As then Secretary of State Colin Powell had explained a week earlier, “We now have a coalition of the willing… who have publicly said they could be included in such a listing.... And there are 15 other nations, who, for one reason or another, do not wish to be publicly named but will be supporting the coalition.”

Canada was, and still is, the leading member of this secret group, which we could perhaps call CW-HUSH, the “Coalition of the Willing to Help but Unwilling to be Seen Helping.” The plan worked. Most Canadians still proudly believe that their government refused to join the Iraq War. Nothing could be further from the truth. Here are some of the ways in which we joined the fray:

Escorting the US Navy: Thirteen hundred Canadian troops aboard Canada’s multibillion dollar warships escorted the US fleet through the Persian Gulf, putting them safely in place to bomb Iraq.

Leading the coalition Navy: Canadian Rear Admiral Roger Girouard was in charge of the war coalition’s fleet.

Providing war planners: At least two dozen Canadian war planners working at US Central Command in Florida were transferred to the Persian Gulf in early 2003 to help oversee the war’s complicated logistics.

Commanding the war: In 2004, Canadian Brigadier General Walt Natynczyk commanded 10 brigades totalling 35,000 troops. He was Second-in-Command of the entire Iraq War for that year. When Governor General Clarkson gave Natynczyk the Meritorious Service Cross, her office extolled his “pivotal role in the development of numerous plans and operations [which] resulted in a tremendous contribution… to Operation Iraqi Freedom, and… brought great credit to the Canadian Forces and to Canada.”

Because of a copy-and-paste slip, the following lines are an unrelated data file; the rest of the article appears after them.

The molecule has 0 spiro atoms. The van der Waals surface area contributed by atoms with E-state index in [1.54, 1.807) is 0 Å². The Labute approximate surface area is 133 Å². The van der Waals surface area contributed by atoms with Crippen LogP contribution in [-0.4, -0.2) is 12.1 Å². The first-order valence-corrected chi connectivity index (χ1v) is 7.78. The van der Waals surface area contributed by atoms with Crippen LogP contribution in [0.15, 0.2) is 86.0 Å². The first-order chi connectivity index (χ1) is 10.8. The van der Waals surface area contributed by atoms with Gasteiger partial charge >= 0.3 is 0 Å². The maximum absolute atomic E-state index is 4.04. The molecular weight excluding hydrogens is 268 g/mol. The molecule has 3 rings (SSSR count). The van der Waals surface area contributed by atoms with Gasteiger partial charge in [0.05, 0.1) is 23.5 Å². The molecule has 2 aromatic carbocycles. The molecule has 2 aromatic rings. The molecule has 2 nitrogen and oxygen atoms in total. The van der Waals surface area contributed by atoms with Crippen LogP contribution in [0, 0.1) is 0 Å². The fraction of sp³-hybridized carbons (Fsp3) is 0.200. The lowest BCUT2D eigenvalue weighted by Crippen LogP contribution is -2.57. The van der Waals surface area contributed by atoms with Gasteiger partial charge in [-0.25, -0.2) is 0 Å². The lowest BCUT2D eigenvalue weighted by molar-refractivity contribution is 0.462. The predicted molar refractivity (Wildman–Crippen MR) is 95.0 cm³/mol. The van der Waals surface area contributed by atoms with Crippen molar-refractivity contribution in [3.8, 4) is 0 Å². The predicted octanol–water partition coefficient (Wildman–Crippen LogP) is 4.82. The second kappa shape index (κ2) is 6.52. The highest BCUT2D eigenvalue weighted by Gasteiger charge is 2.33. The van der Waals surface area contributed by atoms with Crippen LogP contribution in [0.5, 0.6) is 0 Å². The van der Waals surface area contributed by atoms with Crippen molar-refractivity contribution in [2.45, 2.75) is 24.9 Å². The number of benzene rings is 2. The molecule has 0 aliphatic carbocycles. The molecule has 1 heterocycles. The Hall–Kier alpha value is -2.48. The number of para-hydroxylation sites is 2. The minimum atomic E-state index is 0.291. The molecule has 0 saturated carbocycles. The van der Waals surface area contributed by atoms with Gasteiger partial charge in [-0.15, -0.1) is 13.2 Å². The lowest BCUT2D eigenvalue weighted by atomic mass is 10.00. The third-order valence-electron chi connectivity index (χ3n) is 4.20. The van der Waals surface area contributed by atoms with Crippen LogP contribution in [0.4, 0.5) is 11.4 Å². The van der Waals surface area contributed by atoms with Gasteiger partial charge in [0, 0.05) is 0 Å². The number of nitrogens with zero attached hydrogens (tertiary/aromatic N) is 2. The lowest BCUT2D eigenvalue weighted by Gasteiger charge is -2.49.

Helping coordinate the war: Canadian military personnel working aboard American E-3 Airborne Warning and Control System warplanes helped direct the electronic war by providing surveillance, command, control and communications services to US war fighters.

Providing airspace and refuelling: Countless US troop and equipment transport aircraft have flown over Canada, to and from the Iraq War, and many refuelled in Gander, Newfoundland.

Providing air transport: At least three Canadian CC-130 military transport planes were listed by US military to supply coalition forces during the Iraq War.

Freeing up US troops: Canada’s major role in Afghan war has freed up thousands of US troops for deployment to Iraq.

Providing ground troops: At least 35 Canadian soldiers were directly under US command, in an “exchange” capacity on the ground, participating in the invasion of Iraq.

Testing weapons and drones: Two types of cruise missiles (AGM-86 and -129) and the “Global Hawk” (RQ-4A) surveillance drone, used in Iraq, were tested over Canada.